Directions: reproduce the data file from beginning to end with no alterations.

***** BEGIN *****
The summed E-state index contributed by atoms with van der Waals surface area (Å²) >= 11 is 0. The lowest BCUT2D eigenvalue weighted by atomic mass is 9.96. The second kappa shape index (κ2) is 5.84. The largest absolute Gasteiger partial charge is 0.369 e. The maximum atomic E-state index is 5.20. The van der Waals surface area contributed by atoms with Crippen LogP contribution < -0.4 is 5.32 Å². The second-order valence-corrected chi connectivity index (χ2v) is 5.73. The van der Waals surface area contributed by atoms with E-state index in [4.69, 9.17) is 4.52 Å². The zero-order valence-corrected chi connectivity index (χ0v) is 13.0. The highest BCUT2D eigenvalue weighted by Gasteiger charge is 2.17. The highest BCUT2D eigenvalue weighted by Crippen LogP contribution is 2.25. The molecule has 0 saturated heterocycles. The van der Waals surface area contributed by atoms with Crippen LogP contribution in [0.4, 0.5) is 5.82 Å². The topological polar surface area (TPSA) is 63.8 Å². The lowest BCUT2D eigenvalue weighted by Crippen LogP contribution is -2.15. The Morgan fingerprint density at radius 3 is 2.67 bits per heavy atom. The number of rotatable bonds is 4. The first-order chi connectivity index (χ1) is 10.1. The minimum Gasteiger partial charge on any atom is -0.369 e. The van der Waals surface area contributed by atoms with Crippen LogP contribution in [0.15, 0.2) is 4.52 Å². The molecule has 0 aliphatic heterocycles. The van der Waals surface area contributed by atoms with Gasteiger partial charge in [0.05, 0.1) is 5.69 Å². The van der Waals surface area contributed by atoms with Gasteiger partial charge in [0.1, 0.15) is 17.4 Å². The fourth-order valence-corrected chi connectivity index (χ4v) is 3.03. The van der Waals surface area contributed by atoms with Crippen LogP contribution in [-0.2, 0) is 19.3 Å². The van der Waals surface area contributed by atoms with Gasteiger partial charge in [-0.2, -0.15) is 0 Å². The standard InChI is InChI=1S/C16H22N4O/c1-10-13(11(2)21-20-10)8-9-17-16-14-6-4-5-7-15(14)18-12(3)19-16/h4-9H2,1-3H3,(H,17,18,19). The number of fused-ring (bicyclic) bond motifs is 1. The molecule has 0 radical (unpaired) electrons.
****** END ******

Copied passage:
The summed E-state index contributed by atoms with van der Waals surface area (Å²) >= 11 is 0. The lowest BCUT2D eigenvalue weighted by atomic mass is 9.96. The second kappa shape index (κ2) is 5.84. The largest absolute Gasteiger partial charge is 0.369 e. The maximum atomic E-state index is 5.20. The van der Waals surface area contributed by atoms with Crippen LogP contribution < -0.4 is 5.32 Å². The second-order valence-corrected chi connectivity index (χ2v) is 5.73. The van der Waals surface area contributed by atoms with E-state index in [4.69, 9.17) is 4.52 Å². The zero-order valence-corrected chi connectivity index (χ0v) is 13.0. The highest BCUT2D eigenvalue weighted by Gasteiger charge is 2.17. The highest BCUT2D eigenvalue weighted by Crippen LogP contribution is 2.25. The molecule has 0 saturated heterocycles. The van der Waals surface area contributed by atoms with Crippen LogP contribution in [0.4, 0.5) is 5.82 Å². The topological polar surface area (TPSA) is 63.8 Å². The lowest BCUT2D eigenvalue weighted by Crippen LogP contribution is -2.15. The Morgan fingerprint density at radius 3 is 2.67 bits per heavy atom. The number of rotatable bonds is 4. The first-order chi connectivity index (χ1) is 10.1. The minimum Gasteiger partial charge on any atom is -0.369 e. The van der Waals surface area contributed by atoms with Crippen LogP contribution in [0.15, 0.2) is 4.52 Å². The molecule has 0 aliphatic heterocycles. The van der Waals surface area contributed by atoms with Gasteiger partial charge in [0.05, 0.1) is 5.69 Å². The van der Waals surface area contributed by atoms with Gasteiger partial charge in [0.1, 0.15) is 17.4 Å². The fourth-order valence-corrected chi connectivity index (χ4v) is 3.03. The van der Waals surface area contributed by atoms with Crippen LogP contribution in [-0.2, 0) is 19.3 Å². The van der Waals surface area contributed by atoms with Gasteiger partial charge in [-0.2, -0.15) is 0 Å². The standard InChI is InChI=1S/C16H22N4O/c1-10-13(11(2)21-20-10)8-9-17-16-14-6-4-5-7-15(14)18-12(3)19-16/h4-9H2,1-3H3,(H,17,18,19). The number of fused-ring (bicyclic) bond motifs is 1. The molecule has 0 radical (unpaired) electrons.